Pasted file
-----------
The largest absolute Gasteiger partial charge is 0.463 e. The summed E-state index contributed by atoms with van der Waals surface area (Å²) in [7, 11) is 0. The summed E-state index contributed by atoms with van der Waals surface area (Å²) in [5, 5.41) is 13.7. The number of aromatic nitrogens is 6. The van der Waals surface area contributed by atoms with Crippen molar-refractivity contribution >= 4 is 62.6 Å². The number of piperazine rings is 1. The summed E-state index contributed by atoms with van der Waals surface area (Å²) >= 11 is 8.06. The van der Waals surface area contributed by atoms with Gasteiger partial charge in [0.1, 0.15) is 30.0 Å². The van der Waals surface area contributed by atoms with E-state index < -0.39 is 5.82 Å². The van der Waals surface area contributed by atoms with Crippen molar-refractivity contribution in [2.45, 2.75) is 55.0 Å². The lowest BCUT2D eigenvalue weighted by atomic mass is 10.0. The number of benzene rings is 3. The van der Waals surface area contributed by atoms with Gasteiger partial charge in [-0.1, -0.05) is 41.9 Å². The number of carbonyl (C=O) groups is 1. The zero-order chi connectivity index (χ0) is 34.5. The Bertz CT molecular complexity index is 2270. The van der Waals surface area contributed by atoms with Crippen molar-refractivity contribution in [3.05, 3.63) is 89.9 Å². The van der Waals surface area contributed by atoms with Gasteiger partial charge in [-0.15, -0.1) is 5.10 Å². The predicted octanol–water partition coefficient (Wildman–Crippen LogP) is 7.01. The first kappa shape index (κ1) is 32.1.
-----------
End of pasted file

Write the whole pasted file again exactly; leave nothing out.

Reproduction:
The largest absolute Gasteiger partial charge is 0.463 e. The summed E-state index contributed by atoms with van der Waals surface area (Å²) in [7, 11) is 0. The summed E-state index contributed by atoms with van der Waals surface area (Å²) in [5, 5.41) is 13.7. The number of aromatic nitrogens is 6. The van der Waals surface area contributed by atoms with Crippen molar-refractivity contribution >= 4 is 62.6 Å². The number of piperazine rings is 1. The summed E-state index contributed by atoms with van der Waals surface area (Å²) >= 11 is 8.06. The van der Waals surface area contributed by atoms with Gasteiger partial charge in [0.1, 0.15) is 30.0 Å². The van der Waals surface area contributed by atoms with E-state index < -0.39 is 5.82 Å². The van der Waals surface area contributed by atoms with Crippen molar-refractivity contribution in [2.45, 2.75) is 55.0 Å². The lowest BCUT2D eigenvalue weighted by atomic mass is 10.0. The number of benzene rings is 3. The van der Waals surface area contributed by atoms with Gasteiger partial charge in [-0.1, -0.05) is 41.9 Å². The number of carbonyl (C=O) groups is 1. The zero-order chi connectivity index (χ0) is 34.5. The Bertz CT molecular complexity index is 2270. The van der Waals surface area contributed by atoms with Crippen molar-refractivity contribution in [3.05, 3.63) is 89.9 Å². The van der Waals surface area contributed by atoms with Gasteiger partial charge in [-0.15, -0.1) is 5.10 Å². The predicted octanol–water partition coefficient (Wildman–Crippen LogP) is 7.01. The first kappa shape index (κ1) is 32.1.